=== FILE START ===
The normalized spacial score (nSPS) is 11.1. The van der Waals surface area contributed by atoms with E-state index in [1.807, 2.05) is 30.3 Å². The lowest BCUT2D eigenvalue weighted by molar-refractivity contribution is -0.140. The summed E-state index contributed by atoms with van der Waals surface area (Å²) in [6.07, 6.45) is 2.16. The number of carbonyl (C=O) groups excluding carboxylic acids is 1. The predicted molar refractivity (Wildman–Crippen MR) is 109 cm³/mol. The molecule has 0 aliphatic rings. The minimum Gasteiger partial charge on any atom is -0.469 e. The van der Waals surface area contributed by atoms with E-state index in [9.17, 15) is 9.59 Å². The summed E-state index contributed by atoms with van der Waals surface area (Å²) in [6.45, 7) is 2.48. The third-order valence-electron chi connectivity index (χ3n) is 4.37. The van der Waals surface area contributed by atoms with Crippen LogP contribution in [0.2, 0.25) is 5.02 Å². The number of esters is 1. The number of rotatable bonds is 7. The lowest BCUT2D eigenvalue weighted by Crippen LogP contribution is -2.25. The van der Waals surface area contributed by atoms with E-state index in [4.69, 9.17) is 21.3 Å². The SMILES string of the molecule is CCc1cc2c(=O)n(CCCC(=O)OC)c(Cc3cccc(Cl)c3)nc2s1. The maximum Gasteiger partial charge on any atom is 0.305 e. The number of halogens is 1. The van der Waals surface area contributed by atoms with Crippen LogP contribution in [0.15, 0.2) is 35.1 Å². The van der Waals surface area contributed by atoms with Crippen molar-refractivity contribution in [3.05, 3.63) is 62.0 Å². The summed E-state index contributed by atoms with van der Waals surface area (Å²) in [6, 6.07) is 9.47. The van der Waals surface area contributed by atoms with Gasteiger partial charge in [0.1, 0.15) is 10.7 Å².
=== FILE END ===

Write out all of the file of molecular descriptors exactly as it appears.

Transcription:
The normalized spacial score (nSPS) is 11.1. The van der Waals surface area contributed by atoms with E-state index in [1.807, 2.05) is 30.3 Å². The lowest BCUT2D eigenvalue weighted by molar-refractivity contribution is -0.140. The summed E-state index contributed by atoms with van der Waals surface area (Å²) in [6.07, 6.45) is 2.16. The number of carbonyl (C=O) groups excluding carboxylic acids is 1. The predicted molar refractivity (Wildman–Crippen MR) is 109 cm³/mol. The molecule has 0 aliphatic rings. The minimum Gasteiger partial charge on any atom is -0.469 e. The van der Waals surface area contributed by atoms with E-state index in [9.17, 15) is 9.59 Å². The summed E-state index contributed by atoms with van der Waals surface area (Å²) in [6.45, 7) is 2.48. The third-order valence-electron chi connectivity index (χ3n) is 4.37. The van der Waals surface area contributed by atoms with Crippen LogP contribution in [0.2, 0.25) is 5.02 Å². The number of esters is 1. The number of rotatable bonds is 7. The lowest BCUT2D eigenvalue weighted by Crippen LogP contribution is -2.25. The van der Waals surface area contributed by atoms with E-state index in [4.69, 9.17) is 21.3 Å². The SMILES string of the molecule is CCc1cc2c(=O)n(CCCC(=O)OC)c(Cc3cccc(Cl)c3)nc2s1. The maximum Gasteiger partial charge on any atom is 0.305 e. The number of halogens is 1. The van der Waals surface area contributed by atoms with Crippen LogP contribution in [0.15, 0.2) is 35.1 Å². The van der Waals surface area contributed by atoms with Crippen molar-refractivity contribution in [3.05, 3.63) is 62.0 Å². The summed E-state index contributed by atoms with van der Waals surface area (Å²) in [6, 6.07) is 9.47. The van der Waals surface area contributed by atoms with Gasteiger partial charge in [0.1, 0.15) is 10.7 Å².